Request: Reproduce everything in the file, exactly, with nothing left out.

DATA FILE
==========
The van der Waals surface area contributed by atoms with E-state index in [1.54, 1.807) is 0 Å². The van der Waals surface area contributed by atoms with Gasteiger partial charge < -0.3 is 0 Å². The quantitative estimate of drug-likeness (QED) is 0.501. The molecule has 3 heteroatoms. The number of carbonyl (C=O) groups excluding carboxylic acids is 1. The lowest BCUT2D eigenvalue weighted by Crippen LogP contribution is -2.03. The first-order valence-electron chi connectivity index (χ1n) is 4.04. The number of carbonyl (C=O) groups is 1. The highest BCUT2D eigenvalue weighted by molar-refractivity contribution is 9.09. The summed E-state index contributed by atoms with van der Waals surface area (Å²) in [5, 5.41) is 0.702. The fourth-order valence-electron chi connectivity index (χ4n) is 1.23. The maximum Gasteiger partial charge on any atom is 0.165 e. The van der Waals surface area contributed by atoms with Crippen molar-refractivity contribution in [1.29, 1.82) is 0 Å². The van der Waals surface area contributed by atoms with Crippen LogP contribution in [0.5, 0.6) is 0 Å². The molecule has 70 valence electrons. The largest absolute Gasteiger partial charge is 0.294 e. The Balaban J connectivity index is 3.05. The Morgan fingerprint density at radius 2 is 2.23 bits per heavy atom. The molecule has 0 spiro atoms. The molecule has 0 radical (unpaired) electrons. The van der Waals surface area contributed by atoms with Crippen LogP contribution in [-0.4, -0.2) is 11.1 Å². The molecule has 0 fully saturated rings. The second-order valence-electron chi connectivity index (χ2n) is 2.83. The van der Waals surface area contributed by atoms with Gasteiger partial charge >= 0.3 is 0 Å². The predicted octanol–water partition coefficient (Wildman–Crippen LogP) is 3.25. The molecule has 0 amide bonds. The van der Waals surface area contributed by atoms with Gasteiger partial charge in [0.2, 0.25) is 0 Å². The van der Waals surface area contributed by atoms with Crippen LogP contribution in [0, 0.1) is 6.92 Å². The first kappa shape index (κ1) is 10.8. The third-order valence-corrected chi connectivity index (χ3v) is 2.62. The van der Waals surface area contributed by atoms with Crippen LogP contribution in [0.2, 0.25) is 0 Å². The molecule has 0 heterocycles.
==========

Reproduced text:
The van der Waals surface area contributed by atoms with E-state index in [1.54, 1.807) is 0 Å². The van der Waals surface area contributed by atoms with Gasteiger partial charge < -0.3 is 0 Å². The quantitative estimate of drug-likeness (QED) is 0.501. The molecule has 3 heteroatoms. The number of carbonyl (C=O) groups excluding carboxylic acids is 1. The lowest BCUT2D eigenvalue weighted by Crippen LogP contribution is -2.03. The first-order valence-electron chi connectivity index (χ1n) is 4.04. The number of carbonyl (C=O) groups is 1. The highest BCUT2D eigenvalue weighted by molar-refractivity contribution is 9.09. The summed E-state index contributed by atoms with van der Waals surface area (Å²) in [5, 5.41) is 0.702. The fourth-order valence-electron chi connectivity index (χ4n) is 1.23. The maximum Gasteiger partial charge on any atom is 0.165 e. The van der Waals surface area contributed by atoms with Crippen molar-refractivity contribution in [1.29, 1.82) is 0 Å². The van der Waals surface area contributed by atoms with Crippen LogP contribution in [0.5, 0.6) is 0 Å². The molecule has 70 valence electrons. The largest absolute Gasteiger partial charge is 0.294 e. The Balaban J connectivity index is 3.05. The Morgan fingerprint density at radius 2 is 2.23 bits per heavy atom. The molecule has 0 spiro atoms. The molecule has 0 radical (unpaired) electrons. The van der Waals surface area contributed by atoms with Crippen LogP contribution in [-0.4, -0.2) is 11.1 Å². The molecule has 0 fully saturated rings. The second-order valence-electron chi connectivity index (χ2n) is 2.83. The van der Waals surface area contributed by atoms with Gasteiger partial charge >= 0.3 is 0 Å². The predicted octanol–water partition coefficient (Wildman–Crippen LogP) is 3.25. The molecule has 0 amide bonds. The van der Waals surface area contributed by atoms with Gasteiger partial charge in [0.2, 0.25) is 0 Å². The van der Waals surface area contributed by atoms with Crippen LogP contribution in [0, 0.1) is 6.92 Å². The first kappa shape index (κ1) is 10.8. The third-order valence-corrected chi connectivity index (χ3v) is 2.62. The van der Waals surface area contributed by atoms with Crippen LogP contribution in [0.2, 0.25) is 0 Å². The molecule has 0 heterocycles.